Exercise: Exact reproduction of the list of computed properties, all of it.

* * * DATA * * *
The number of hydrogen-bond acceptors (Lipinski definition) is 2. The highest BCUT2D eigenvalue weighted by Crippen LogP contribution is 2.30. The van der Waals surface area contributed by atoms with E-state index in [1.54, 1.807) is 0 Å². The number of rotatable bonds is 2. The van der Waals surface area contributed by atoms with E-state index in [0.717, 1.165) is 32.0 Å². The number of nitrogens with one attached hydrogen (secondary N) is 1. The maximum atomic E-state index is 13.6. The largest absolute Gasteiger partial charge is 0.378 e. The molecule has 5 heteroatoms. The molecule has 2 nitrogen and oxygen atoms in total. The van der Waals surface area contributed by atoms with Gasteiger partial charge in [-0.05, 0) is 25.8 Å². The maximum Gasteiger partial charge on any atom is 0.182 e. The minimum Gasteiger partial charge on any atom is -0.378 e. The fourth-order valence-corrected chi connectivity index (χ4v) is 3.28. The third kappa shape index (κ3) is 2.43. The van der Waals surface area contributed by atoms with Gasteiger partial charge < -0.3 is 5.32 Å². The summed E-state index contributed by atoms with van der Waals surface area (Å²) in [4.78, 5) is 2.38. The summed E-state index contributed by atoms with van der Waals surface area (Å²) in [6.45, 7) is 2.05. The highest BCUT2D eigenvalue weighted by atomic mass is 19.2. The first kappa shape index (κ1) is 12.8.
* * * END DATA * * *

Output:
The number of hydrogen-bond acceptors (Lipinski definition) is 2. The highest BCUT2D eigenvalue weighted by Crippen LogP contribution is 2.30. The van der Waals surface area contributed by atoms with E-state index in [1.54, 1.807) is 0 Å². The number of rotatable bonds is 2. The van der Waals surface area contributed by atoms with E-state index in [0.717, 1.165) is 32.0 Å². The number of nitrogens with one attached hydrogen (secondary N) is 1. The maximum atomic E-state index is 13.6. The largest absolute Gasteiger partial charge is 0.378 e. The molecule has 5 heteroatoms. The molecule has 2 nitrogen and oxygen atoms in total. The van der Waals surface area contributed by atoms with Gasteiger partial charge in [-0.05, 0) is 25.8 Å². The maximum Gasteiger partial charge on any atom is 0.182 e. The minimum Gasteiger partial charge on any atom is -0.378 e. The fourth-order valence-corrected chi connectivity index (χ4v) is 3.28. The third kappa shape index (κ3) is 2.43. The van der Waals surface area contributed by atoms with Gasteiger partial charge < -0.3 is 5.32 Å². The summed E-state index contributed by atoms with van der Waals surface area (Å²) in [4.78, 5) is 2.38. The summed E-state index contributed by atoms with van der Waals surface area (Å²) in [6.45, 7) is 2.05. The highest BCUT2D eigenvalue weighted by atomic mass is 19.2. The first kappa shape index (κ1) is 12.8.